Background: Many patients with chronic disease have limited health literacy (HL). Because physicians have difficulty identifying these patients, some experts recommend instituting screening programs in clinical settings. It is unclear if notifying physicians of patients' limited HL improves care processes or outcomes.
Objective: To determine whether notifying physicians of their patients' limited HL affects physician behavior, physician satisfaction, or patient self-efficacy.
Design: We screened all patients for limited HL and randomized physicians to be notified if their patients had limited HL skills.
Participants: Sixty-three primary care physicians affiliated with a public hospital and 182 diabetic patients with limited HL.
Measurements: After their visit, physicians reported their management strategies, satisfaction, perceived effectiveness, and attitudes toward HL screening. We also assessed patients' self-efficacy, feelings regarding HL screening's usefulness, and glycemic control.
Results: Intervention physicians were more likely than control physicians to use management strategies recommended for patients with limited HL (OR 3.2, P=.04). However, intervention physicians felt less satisfied with their visits (81% vs 93%, P=.01) and marginally less effective (38% vs 53%, P=.10). Intervention and control patients' post-visit self-efficacy scores were similar (12.6 vs 12.9, P=.6). Sixty-four percent of intervention physicians and 96% of patients felt HL screening was useful.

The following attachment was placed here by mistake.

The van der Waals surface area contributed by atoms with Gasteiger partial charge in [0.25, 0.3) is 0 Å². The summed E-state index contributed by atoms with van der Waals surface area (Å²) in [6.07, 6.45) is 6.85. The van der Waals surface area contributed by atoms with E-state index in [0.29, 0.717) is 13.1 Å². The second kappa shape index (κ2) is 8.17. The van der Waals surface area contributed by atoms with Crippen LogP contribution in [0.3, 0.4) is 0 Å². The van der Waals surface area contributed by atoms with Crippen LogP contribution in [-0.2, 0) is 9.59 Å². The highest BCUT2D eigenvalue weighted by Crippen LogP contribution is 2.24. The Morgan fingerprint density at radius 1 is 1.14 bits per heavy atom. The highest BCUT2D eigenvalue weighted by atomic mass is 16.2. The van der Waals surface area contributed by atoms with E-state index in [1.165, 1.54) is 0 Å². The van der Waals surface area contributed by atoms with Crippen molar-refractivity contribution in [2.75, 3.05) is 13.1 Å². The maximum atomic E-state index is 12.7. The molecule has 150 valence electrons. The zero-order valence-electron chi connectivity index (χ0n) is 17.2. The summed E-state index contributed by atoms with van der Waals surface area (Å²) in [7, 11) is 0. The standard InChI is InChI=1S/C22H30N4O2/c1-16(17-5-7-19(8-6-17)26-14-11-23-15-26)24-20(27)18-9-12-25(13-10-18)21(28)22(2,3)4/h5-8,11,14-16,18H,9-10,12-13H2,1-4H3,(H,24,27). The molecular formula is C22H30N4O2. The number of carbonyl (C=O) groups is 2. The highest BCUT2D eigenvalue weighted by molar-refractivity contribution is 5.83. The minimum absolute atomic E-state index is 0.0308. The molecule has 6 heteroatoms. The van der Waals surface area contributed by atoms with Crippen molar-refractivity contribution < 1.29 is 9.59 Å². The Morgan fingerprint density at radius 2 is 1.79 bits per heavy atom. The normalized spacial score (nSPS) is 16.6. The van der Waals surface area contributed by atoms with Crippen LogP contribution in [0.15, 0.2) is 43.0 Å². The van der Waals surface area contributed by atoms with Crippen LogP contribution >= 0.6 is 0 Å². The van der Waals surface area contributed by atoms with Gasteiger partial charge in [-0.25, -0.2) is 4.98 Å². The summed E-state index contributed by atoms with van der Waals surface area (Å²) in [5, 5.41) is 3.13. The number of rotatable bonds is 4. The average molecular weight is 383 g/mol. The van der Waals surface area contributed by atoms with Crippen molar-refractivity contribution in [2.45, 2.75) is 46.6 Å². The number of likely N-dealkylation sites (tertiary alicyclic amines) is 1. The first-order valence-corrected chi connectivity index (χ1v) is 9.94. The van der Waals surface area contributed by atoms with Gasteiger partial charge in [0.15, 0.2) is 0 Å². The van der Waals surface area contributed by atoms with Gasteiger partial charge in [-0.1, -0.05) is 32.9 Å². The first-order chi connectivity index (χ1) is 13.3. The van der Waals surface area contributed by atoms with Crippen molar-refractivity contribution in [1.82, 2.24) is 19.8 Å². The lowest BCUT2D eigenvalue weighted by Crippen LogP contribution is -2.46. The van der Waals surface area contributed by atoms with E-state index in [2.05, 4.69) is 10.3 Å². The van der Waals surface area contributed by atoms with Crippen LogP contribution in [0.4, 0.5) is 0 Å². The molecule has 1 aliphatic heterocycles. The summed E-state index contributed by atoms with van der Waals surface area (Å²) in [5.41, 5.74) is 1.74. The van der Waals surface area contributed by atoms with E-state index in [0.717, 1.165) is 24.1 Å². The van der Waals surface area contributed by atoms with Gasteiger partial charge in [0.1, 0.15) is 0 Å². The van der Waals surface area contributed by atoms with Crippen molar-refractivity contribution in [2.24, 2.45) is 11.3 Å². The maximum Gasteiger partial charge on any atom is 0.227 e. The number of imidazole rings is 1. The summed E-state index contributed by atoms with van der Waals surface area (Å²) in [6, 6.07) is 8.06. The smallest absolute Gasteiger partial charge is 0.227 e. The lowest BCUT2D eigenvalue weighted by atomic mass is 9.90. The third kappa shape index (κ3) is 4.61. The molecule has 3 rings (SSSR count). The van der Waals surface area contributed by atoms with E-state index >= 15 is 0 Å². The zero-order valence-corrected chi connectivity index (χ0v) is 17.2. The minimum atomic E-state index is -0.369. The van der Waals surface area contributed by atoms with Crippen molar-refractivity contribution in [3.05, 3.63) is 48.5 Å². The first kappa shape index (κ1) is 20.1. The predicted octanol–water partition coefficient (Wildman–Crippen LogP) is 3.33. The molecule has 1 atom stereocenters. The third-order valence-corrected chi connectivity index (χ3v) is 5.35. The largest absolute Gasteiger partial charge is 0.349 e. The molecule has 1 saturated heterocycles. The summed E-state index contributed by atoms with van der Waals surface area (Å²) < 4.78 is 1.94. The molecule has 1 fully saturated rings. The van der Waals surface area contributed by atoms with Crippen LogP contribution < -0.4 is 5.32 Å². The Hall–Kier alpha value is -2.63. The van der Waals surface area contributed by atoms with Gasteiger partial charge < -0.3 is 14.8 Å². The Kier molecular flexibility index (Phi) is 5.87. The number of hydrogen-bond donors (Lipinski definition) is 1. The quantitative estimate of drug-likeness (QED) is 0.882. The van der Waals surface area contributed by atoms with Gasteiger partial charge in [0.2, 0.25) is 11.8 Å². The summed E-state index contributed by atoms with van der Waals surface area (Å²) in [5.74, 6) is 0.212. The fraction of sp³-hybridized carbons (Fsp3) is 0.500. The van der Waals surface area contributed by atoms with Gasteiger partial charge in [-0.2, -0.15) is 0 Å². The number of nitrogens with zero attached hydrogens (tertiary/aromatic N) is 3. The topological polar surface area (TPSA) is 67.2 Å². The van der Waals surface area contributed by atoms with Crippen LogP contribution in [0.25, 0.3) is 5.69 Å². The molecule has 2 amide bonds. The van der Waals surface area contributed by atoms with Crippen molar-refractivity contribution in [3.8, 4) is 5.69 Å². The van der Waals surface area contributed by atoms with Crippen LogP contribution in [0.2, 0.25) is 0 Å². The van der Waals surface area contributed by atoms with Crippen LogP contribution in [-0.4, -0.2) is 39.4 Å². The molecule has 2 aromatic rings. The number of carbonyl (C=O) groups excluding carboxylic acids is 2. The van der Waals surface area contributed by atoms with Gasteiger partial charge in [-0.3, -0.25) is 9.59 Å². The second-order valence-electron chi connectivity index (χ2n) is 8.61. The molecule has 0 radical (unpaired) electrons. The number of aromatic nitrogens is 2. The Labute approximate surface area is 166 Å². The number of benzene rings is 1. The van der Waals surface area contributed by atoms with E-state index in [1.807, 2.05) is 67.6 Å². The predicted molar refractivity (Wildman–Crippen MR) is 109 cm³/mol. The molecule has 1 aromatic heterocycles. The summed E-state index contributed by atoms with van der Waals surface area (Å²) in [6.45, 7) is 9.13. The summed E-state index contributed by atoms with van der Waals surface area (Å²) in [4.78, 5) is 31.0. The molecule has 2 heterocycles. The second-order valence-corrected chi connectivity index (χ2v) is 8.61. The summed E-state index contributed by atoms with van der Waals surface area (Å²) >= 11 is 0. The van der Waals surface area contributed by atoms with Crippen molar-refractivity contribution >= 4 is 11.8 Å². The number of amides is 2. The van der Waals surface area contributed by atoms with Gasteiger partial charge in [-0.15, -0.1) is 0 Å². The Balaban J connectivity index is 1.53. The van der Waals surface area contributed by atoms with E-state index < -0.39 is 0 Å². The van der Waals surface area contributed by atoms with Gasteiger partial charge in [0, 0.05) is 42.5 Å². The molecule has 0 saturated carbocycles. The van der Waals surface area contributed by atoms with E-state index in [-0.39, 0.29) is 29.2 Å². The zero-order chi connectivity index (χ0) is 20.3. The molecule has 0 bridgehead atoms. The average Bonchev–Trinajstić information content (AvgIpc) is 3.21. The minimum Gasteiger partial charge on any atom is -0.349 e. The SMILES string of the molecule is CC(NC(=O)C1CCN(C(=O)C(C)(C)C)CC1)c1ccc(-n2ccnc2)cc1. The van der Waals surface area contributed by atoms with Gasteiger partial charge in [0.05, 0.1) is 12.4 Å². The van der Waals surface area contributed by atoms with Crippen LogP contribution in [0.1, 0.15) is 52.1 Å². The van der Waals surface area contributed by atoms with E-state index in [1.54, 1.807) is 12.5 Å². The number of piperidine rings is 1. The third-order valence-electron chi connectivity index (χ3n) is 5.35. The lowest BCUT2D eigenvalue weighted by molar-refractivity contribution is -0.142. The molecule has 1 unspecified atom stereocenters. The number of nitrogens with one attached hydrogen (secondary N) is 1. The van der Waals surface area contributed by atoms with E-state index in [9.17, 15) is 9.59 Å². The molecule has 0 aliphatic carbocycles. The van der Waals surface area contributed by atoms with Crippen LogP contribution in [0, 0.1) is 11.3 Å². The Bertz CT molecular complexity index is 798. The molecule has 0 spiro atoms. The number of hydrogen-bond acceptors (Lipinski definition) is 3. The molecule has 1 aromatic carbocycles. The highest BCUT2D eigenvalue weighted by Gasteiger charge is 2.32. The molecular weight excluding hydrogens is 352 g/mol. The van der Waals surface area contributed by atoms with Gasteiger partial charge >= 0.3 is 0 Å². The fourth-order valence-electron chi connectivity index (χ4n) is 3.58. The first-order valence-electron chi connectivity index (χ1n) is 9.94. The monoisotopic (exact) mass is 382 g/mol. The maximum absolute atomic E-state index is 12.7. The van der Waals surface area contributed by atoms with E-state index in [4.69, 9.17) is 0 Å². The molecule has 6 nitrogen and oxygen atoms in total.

Conclusions: Physicians are responsive to receiving notification of their patients' limited HL, and patients support the potential utility of HL screening. However, instituting screening programs without specific training and/or system-wide support for physicians and patients is unlikely to be a powerful tool in improving diabetes outcomes.